You can view more of Cline’s images on her website (linked above). And you’re welcome to share your thoughts on her work (and my words) below.

Some Leaves of Grass

While visiting my family in Virginia, my dad handed me a book of selected poetry by Walt Whitman, one of those Dover thrift editions I love (I have about ten now). I hadn’t read much of Whitman before; I’d never been in a state of mind to really appreciate his work when I’d come across it in the past. But I love poetry and, because it was slim, I put it in my purse and read it on the plane trip back home. It couldn’t have come at a better time. For a while now, I’ve been disappointed by people as a species, including myself — the pain we cause, the hatred and biases we feel, the common dignity we deny ourselves and each other. The righteousness we’re all sure we possess, without considering that others in opposition to us believe they possess it, too. And from that sense of righteousness, a smugness, a denial of others’ humanity. It’s so easy to lump everyone into categories according to their beliefs and ways of life, to deny them as one of our own. What we forget is that they, too, are vulnerable, sensitive, fragile — even the most bigoted among us. Everyone has their moments of doubt and weakness. Everyone is deserving of compassion. And Whitman’s poetry teaches me to remember daily, in every interaction and conflict I face, to accept all people as my own — as members of my family — and to see the entire world as my home. His work also teaches me to accept, forgive, and love myself, which is the hardest thing for me to do.

That the poetry came now — out of nowhere, falling right into my lap when I needed it most — seems an act of fate. I’m not sure what I believe about fate (if I believe in it at all), but some things are just so opportune that I wonder. Reading this right now, you may not appreciate Whitman’s work. You may never see much in it at all. That’s okay. Literature hits people when they need it and not everyone needs the same things, certainly not at the same time. But for those of you who, like me, do need it, I’ll post some sections here.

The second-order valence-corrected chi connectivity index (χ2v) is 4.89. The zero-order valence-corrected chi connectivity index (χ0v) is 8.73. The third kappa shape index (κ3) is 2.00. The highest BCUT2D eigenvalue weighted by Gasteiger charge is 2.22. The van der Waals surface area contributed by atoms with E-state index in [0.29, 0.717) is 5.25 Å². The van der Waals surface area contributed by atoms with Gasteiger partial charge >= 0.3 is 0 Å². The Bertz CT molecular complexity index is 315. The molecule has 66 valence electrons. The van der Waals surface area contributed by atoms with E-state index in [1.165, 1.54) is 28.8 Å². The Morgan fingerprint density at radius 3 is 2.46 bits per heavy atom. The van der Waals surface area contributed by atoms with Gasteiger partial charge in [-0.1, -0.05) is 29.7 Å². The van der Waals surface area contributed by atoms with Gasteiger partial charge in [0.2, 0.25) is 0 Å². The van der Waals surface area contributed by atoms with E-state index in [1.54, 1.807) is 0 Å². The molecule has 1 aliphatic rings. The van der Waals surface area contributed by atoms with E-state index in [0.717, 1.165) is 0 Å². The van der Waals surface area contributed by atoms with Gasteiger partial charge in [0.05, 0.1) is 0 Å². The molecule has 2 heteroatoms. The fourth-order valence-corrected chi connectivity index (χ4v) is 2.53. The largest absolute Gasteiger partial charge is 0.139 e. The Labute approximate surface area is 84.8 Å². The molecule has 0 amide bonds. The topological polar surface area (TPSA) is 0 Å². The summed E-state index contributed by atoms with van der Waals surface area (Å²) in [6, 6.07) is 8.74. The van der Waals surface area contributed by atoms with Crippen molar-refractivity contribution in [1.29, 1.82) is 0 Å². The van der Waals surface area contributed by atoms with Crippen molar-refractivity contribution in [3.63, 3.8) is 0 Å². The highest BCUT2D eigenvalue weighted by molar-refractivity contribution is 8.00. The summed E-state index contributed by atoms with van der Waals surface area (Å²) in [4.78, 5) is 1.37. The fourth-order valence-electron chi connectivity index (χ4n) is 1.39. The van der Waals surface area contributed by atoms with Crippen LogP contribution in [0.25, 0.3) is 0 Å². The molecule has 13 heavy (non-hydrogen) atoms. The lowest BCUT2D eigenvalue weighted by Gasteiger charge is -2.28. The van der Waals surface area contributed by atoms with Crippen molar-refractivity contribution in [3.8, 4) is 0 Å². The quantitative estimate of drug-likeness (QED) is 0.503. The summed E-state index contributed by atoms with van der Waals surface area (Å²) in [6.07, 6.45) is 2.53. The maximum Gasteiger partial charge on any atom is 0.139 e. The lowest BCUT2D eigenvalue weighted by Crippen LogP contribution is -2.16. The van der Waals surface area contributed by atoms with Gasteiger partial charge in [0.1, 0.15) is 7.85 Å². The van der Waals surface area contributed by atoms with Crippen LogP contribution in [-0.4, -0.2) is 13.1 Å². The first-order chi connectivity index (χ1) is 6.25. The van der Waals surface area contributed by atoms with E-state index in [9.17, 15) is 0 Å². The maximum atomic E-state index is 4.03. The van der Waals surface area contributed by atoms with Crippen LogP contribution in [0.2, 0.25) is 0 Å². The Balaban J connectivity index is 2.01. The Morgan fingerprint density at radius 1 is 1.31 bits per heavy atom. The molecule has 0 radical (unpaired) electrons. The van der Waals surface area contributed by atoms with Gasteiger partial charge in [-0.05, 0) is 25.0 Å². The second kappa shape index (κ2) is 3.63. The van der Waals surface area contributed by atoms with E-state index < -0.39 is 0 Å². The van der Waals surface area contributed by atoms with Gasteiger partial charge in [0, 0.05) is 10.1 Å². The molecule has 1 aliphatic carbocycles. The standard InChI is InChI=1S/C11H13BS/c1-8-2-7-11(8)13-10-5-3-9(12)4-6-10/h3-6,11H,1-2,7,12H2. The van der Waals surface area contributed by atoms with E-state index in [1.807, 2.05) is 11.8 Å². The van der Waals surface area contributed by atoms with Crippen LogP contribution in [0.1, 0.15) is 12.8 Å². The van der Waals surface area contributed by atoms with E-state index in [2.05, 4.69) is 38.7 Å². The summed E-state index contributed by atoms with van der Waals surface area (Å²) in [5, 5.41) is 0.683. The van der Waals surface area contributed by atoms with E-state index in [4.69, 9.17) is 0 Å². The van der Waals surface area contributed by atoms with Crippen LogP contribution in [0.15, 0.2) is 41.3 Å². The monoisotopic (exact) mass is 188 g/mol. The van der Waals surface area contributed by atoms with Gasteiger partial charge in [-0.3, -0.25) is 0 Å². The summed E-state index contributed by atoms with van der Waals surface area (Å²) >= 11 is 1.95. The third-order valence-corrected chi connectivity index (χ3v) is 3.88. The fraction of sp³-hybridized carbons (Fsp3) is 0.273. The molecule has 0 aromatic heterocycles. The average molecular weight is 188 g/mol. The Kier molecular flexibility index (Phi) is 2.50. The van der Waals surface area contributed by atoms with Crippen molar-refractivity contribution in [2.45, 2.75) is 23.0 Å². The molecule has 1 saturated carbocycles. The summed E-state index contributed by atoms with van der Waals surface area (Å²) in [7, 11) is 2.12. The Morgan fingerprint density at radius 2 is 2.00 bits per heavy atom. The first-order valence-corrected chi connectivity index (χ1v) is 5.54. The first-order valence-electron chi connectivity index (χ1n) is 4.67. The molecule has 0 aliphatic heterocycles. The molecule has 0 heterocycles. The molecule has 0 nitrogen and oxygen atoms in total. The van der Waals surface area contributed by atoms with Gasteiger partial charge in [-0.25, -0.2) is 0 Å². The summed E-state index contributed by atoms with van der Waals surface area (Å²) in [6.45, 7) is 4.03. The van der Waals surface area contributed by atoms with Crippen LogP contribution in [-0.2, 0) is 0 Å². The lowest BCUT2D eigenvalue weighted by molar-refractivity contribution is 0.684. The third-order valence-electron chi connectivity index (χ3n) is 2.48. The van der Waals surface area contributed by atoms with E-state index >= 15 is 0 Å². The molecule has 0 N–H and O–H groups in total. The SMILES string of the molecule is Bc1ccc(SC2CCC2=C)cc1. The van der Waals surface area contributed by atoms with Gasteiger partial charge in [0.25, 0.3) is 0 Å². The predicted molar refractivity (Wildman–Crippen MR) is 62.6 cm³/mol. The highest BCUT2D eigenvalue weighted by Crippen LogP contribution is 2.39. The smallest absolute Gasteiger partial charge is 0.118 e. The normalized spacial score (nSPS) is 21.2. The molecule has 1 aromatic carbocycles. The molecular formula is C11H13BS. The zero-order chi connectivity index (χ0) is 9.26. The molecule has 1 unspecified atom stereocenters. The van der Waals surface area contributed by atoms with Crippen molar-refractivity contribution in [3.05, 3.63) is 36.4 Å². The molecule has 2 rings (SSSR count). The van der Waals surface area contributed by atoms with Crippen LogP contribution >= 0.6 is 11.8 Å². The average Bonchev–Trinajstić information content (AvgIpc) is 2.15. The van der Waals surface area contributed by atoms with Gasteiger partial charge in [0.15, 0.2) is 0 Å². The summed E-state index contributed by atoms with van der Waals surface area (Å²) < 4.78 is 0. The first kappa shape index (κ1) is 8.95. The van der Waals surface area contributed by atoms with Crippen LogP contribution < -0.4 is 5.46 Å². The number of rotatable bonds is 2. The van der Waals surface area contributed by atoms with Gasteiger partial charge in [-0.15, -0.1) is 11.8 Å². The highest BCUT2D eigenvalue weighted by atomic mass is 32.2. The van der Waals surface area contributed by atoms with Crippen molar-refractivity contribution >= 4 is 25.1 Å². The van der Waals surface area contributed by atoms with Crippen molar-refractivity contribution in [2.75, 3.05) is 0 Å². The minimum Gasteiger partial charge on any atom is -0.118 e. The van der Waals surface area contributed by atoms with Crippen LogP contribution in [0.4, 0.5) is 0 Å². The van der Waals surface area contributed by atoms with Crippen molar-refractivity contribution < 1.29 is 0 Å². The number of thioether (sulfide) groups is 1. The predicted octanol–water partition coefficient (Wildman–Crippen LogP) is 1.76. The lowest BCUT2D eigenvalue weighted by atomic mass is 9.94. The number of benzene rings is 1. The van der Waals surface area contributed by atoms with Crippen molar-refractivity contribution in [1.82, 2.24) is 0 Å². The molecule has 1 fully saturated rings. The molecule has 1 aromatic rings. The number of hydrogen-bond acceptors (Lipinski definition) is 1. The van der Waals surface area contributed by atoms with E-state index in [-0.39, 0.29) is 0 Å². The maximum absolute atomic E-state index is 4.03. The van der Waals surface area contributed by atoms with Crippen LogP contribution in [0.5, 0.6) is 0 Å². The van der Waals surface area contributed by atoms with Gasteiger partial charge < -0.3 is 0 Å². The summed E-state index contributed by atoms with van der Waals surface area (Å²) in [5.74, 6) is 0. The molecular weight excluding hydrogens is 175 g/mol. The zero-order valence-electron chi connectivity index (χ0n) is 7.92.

_______________________________________

From “I Sing the Body Electric”
7.
A man’s body at auction,
(For before the war I often go to the slave-mart and watch the sale,)
I help the auctioneer, the sloven does not half know his business.

Gentlemen look on this wonder,
Whatever the bids of the bidders they cannot be high enough for it,
For it the globe lay preparing quintillions of years without one animal or plant,
For it the revolving cycles truly and steadily roll’d.

In this head the all-baffling brain,
In it and below it the makings of heroes.

Examine these limbs, red, black, or white, they are cunning in tendon and nerve,
They shall be stript that you may see them.

Exquisite senses, life-lit eyes, pluck, volition,
Flakes of breast-muscle, pliant backbone and neck, flesh not flabby, good-sized arms and legs,
And wonders within there yet.

Within there runs blood,
The same old blood! the same red-running blood!
There swells and jets a heart, there all passions, desires, reachings, aspirations,
(Do you think they are not there because they are not express’d in parlors and lecture-rooms?)

This is not only one man, this the father of those who shall be fathers in their turns,
In him the start of populous states and rich republics,
Of him countless immortal lives with countless embodiments and enjoyments.

How do you know who shall come from the offspring of his offspring through the centuries?
(Who might you find you have come from yourself, if you could trace back through the centuries?)

From “Salut Au Monde!”
11.

All you continentals of Asia, Africa, Europe, Australia, indifferent of place!
All you on the numberless islands of the archipelagoes of the sea!
And you of centuries hence when you listen to me!
And you of each and everywhere whom I specify not, but include just the same!
Health to you! good will to you all, from me and America sent!
Each of us inevitable,
Each of us limitless–each of us with his or her right upon the earth,
Each of us allow’d the eternal purports of the earth,
Each of us here as divinely as any is here.

13.
My spirit has pass’d in compassion and determination around the whole earth,
I have look’d for equals and lovers and found them ready for me in all lands,